We start off our Nirvana Nevermind vinyl shootout with the 1991 Club release from Columbia House. I did not have this upon first release but picked it up in the early 2000s from a collection I purchased. I held onto it for the novelty of it. I will save you some reading, this pressing does not sound good at all. It really belongs in the group that we did not include but a friend asked me to include it so here it is. It also has gotten pricey in recent years so the price to sound quality ratio is about as bad as it gets for this release. I’ve seen some recent auctions going for $500 + for these in good shape. You can see some of the closed eBay auctions here.
As for the sound and what I did not care for on the album. First it has a low sound on the pressing and is lacking any sign of dynamics. The high end frequencies have been completely sucked out of the music and the low end is not much better. The soundstage is virtually nonexistent as all of the instruments are crammed in the middle of the field. If you are considering, this I would hard pass on it unless you are a completist.
1996 Nirvana Nevermind Mobile Fidelity MFSL 1-258
I will admit upfront that I am a Mobile Fidelity fanboy. Many of their releases are the definitive release of an album and I have collected various albums from them over the years. I have bought some Jazz albums I was unfamiliar with just because I knew it was most likely going to sound amazing.
Unfortunately for us on this release, MFSL missed the mark on the Nevermind release. I will say it has an amazing sound stage and perfect instrument separation. The issue with the album is it is again lacking in the dynamics that we would want to hear for an album, it is almost “too nice” with the eq when need it to be aggressive. It did fix the issue we heard in the Columbia House release by adding some of the top end sparkle back into the mix. The mid range of this release is scooped for my taste and the bass is just acceptable. For instance, when Grohl starts in on the kick drum at the start of “Smells Like Teen Spirit” I want to feel it pound in my chest like he is in the room. With this pressing, that raw power is missing in the bass.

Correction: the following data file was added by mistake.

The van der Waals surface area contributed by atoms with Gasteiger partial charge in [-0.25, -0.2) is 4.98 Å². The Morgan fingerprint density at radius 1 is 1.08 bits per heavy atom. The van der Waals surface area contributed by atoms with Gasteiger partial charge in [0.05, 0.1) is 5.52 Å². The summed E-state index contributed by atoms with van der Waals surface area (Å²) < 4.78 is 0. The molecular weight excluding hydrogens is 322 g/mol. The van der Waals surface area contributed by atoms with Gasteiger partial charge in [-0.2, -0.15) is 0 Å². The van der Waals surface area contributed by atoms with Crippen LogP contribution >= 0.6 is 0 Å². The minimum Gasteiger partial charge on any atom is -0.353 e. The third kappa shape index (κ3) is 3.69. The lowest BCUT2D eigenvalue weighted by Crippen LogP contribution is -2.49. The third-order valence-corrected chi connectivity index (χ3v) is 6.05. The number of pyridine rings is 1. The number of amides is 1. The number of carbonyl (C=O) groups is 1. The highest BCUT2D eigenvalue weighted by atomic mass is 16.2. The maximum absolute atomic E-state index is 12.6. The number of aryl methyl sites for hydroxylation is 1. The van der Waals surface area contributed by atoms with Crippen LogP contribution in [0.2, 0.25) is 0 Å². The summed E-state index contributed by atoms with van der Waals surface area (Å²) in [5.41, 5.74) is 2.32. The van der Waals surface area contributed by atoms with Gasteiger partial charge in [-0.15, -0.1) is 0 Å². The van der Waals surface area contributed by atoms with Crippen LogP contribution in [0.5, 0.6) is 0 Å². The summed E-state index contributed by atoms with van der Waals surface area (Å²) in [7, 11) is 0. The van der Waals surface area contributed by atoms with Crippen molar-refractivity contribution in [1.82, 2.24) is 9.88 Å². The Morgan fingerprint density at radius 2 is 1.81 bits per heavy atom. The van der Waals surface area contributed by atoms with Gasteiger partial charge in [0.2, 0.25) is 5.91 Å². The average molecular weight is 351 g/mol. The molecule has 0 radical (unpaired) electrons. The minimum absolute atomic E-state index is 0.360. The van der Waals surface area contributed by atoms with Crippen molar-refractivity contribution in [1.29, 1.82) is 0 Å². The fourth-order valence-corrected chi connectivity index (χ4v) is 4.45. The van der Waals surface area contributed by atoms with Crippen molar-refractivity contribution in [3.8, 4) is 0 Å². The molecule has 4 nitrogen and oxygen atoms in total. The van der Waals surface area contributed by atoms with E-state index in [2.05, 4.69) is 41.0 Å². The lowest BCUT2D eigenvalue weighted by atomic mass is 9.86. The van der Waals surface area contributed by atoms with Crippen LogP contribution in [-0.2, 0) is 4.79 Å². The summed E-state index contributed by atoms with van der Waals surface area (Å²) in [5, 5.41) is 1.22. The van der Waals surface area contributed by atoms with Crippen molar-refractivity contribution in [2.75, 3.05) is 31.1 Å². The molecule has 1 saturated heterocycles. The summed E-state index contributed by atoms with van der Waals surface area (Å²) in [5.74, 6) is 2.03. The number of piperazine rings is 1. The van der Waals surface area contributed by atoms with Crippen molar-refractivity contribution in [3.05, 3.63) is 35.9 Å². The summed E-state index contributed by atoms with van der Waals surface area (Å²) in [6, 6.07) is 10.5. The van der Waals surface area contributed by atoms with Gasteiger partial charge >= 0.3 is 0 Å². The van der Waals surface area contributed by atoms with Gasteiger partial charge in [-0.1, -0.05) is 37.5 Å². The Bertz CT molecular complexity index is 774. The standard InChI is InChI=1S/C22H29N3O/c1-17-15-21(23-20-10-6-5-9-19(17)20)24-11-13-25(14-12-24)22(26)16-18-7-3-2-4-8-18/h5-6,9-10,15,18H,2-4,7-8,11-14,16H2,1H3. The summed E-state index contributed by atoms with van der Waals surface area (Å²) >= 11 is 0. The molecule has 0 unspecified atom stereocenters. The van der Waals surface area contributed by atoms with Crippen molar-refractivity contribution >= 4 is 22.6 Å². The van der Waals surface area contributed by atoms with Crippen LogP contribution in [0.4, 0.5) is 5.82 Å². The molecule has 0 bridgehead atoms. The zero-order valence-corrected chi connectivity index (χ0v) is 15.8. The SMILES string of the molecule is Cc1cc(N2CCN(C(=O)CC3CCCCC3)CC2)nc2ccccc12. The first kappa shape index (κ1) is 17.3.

The price of this is insane in recent years, to the point I have actually thought about auctioning my mint copy. You can click the image below to find copies currently available.
2004 Nevermind ‘320’ German Press
Now we’re getting somewhere. This is a nice sounding pressing and I remember when it came out everyone considered it the definitive copy of the Nevermind vinyl record. I actually had not listened to this pressing for several years so this Nirvana Nevermind vinyl shootout was a good way to dig out some records not in my regular rotation.
This copy fixes the problems on the MFSL pressing as the music has good low end frequencies while staying punchy and clear. The soundstage is still decent on this pressing although the Mobile Fidelity was bigger. Like the Mobile Fidelity, we find the mids are scooped but not nearly as much. The biggest issue I find missing is in the upper frequencies. It is lacking some of the top end sparkle we hear in our top picks.
Overall a solid performer and a nice addition to any collection. These do not come up that often so it may take a bit of time to find a mint copy reasonably priced.
2009 Nirvana Nevermind ORG pressed at RTI
Now we are talking, this is some rock music… This is where our Nirvana Nevermind shootout is starting to take some shape. This release was released in both a Black vinyl and a Blue vinyl version. I bought both and honestly do not notice any different between the two in regards to sound. I have seen others mention their copy of the blue vinyl is a bit noisy and the blue also is more expensive on the second hand market. With that said, the black vinyl will be your best bet to pickup this pressing.
The 2009 Nevermind ORG was done by Bernie Grundman and the copy I tested was pressed at RTI. There are also later copies of this same stamper pressed at Pallas in Germany. To the best of my recollection, there was no noticeable difference in the sound quality.